Tuesday, January 15, 2013

RC Model Flyer 10/2010

We all know that model aircraft are intrinsically dangerous and that when we attend fly-ins and shows as pilots or helpers on the flightline side of the crowd line, we are there at our own risk, fully cogent of the possible dangers. We are insured, of course, against injury to third parties and property - but should we sue a fellow modeller should an accident occur, especially if the only long term injury incurred is to our pride, rather than to our physical selves? I refer to a specific incident that happened some time ago at a large model show, that we have just heard is about to proceed to court. I cannot go into details for obvious reasons, only to say that a model hit a modeller who was helping in the pits, rendering him temporarily unconscious and necessitating a short trip to the hospital. Thankfully, no serious injury was sustained and the gent was able to return to the show, albeit with a headache, shortly after.

Flight Journal 08/2012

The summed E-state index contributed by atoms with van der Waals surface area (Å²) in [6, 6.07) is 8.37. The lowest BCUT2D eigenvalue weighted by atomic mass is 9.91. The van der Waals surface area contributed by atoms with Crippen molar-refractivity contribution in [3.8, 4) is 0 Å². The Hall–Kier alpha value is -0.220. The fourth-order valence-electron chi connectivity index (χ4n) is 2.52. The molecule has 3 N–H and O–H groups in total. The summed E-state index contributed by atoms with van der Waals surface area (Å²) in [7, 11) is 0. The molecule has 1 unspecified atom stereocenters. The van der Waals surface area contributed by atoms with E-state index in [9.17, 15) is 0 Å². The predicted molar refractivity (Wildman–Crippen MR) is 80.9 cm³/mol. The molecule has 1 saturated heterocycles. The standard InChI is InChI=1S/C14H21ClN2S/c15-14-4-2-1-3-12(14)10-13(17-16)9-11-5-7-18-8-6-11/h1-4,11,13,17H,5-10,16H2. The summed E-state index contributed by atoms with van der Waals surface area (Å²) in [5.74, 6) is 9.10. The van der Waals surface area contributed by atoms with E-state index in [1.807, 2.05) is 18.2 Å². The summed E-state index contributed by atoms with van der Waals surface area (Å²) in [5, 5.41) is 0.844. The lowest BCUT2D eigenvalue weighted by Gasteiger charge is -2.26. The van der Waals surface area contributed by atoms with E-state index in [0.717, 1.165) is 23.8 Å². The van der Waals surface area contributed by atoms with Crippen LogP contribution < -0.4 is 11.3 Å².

IF YOU READ FLIGHT JOURNAL on a regular basis, then you know how I love to throw WW II statistics around. As it happens, Barrett Tillman loves to do the same thing and the "Tailview" he contributed to this issue is his way of using statistics to show that the so-called Greatest Generation wasn't a single generation. And wasn't restricted to those who actually went into combat. It applies to the millions of managers, workers, engineers and designers of all ages who created so many miracles in being able to produce the tools of war, from shoelaces to atom bombs in such a short period of time. Barrett also explains Guadalcanal ("Six Months to Victory"), our first offensive operation of the war where young Marines stormed the shores in the first large-scale amphibious operation in modern times. This form of amphibious warfare was a new concept that required massive amounts of new equipment from aircraft carriers to the aforementioned shoelaces, none of which existed December 7, 1941. Eight months later, almost to the day, millions of tons of material had been moved to the South Pacific where America started the long road back on the shores of a remote island called Guadalcanal.